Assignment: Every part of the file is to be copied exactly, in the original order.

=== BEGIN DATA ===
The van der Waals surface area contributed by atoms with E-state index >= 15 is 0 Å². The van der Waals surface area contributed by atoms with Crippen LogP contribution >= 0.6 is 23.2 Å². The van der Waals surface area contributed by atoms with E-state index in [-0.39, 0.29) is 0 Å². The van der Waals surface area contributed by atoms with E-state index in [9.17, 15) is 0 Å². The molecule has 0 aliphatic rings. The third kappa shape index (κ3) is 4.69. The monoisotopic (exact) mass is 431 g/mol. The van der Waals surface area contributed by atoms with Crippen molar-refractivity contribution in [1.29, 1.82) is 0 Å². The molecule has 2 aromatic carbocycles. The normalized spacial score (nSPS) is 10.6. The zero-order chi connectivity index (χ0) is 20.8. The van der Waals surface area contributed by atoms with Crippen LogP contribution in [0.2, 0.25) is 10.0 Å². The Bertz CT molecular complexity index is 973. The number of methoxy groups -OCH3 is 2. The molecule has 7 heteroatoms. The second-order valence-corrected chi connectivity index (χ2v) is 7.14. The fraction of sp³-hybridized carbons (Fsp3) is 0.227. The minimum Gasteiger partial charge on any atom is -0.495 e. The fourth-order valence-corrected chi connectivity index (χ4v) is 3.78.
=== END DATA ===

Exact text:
The van der Waals surface area contributed by atoms with E-state index >= 15 is 0 Å². The van der Waals surface area contributed by atoms with Crippen LogP contribution >= 0.6 is 23.2 Å². The van der Waals surface area contributed by atoms with E-state index in [-0.39, 0.29) is 0 Å². The van der Waals surface area contributed by atoms with E-state index in [9.17, 15) is 0 Å². The molecule has 0 aliphatic rings. The third kappa shape index (κ3) is 4.69. The monoisotopic (exact) mass is 431 g/mol. The van der Waals surface area contributed by atoms with Crippen molar-refractivity contribution in [1.29, 1.82) is 0 Å². The molecule has 2 aromatic carbocycles. The normalized spacial score (nSPS) is 10.6. The zero-order chi connectivity index (χ0) is 20.8. The van der Waals surface area contributed by atoms with Crippen LogP contribution in [0.2, 0.25) is 10.0 Å². The Bertz CT molecular complexity index is 973. The number of methoxy groups -OCH3 is 2. The molecule has 7 heteroatoms. The second-order valence-corrected chi connectivity index (χ2v) is 7.14. The fraction of sp³-hybridized carbons (Fsp3) is 0.227. The minimum Gasteiger partial charge on any atom is -0.495 e. The fourth-order valence-corrected chi connectivity index (χ4v) is 3.78.